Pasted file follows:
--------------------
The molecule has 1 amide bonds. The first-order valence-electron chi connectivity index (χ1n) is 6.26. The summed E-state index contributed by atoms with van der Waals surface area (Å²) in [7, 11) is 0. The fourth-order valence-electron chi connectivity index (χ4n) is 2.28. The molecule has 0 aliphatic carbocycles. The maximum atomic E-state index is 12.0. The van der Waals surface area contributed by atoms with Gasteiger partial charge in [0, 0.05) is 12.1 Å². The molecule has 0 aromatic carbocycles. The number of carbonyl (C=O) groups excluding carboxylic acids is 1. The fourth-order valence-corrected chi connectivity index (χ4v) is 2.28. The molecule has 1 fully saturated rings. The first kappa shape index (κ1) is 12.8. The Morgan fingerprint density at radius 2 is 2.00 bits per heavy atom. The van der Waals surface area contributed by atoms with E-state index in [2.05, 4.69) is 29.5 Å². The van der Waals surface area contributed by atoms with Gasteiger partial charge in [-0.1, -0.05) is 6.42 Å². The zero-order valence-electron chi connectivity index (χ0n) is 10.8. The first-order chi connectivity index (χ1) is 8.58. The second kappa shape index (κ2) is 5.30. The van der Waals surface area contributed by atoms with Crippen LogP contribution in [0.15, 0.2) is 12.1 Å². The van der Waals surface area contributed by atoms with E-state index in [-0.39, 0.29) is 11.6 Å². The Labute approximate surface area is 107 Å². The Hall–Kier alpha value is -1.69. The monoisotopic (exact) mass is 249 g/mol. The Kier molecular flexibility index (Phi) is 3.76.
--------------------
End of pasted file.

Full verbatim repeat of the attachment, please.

The molecule has 1 amide bonds. The first-order valence-electron chi connectivity index (χ1n) is 6.26. The summed E-state index contributed by atoms with van der Waals surface area (Å²) in [7, 11) is 0. The fourth-order valence-electron chi connectivity index (χ4n) is 2.28. The molecule has 0 aliphatic carbocycles. The maximum atomic E-state index is 12.0. The van der Waals surface area contributed by atoms with Gasteiger partial charge in [0, 0.05) is 12.1 Å². The molecule has 0 aromatic carbocycles. The number of carbonyl (C=O) groups excluding carboxylic acids is 1. The fourth-order valence-corrected chi connectivity index (χ4v) is 2.28. The molecule has 1 fully saturated rings. The first kappa shape index (κ1) is 12.8. The Morgan fingerprint density at radius 2 is 2.00 bits per heavy atom. The van der Waals surface area contributed by atoms with E-state index in [2.05, 4.69) is 29.5 Å². The van der Waals surface area contributed by atoms with Gasteiger partial charge in [-0.1, -0.05) is 6.42 Å². The zero-order valence-electron chi connectivity index (χ0n) is 10.8. The first-order chi connectivity index (χ1) is 8.58. The second kappa shape index (κ2) is 5.30. The van der Waals surface area contributed by atoms with Crippen LogP contribution in [0.15, 0.2) is 12.1 Å². The van der Waals surface area contributed by atoms with E-state index in [-0.39, 0.29) is 11.6 Å². The Labute approximate surface area is 107 Å². The Hall–Kier alpha value is -1.69. The monoisotopic (exact) mass is 249 g/mol. The Kier molecular flexibility index (Phi) is 3.76.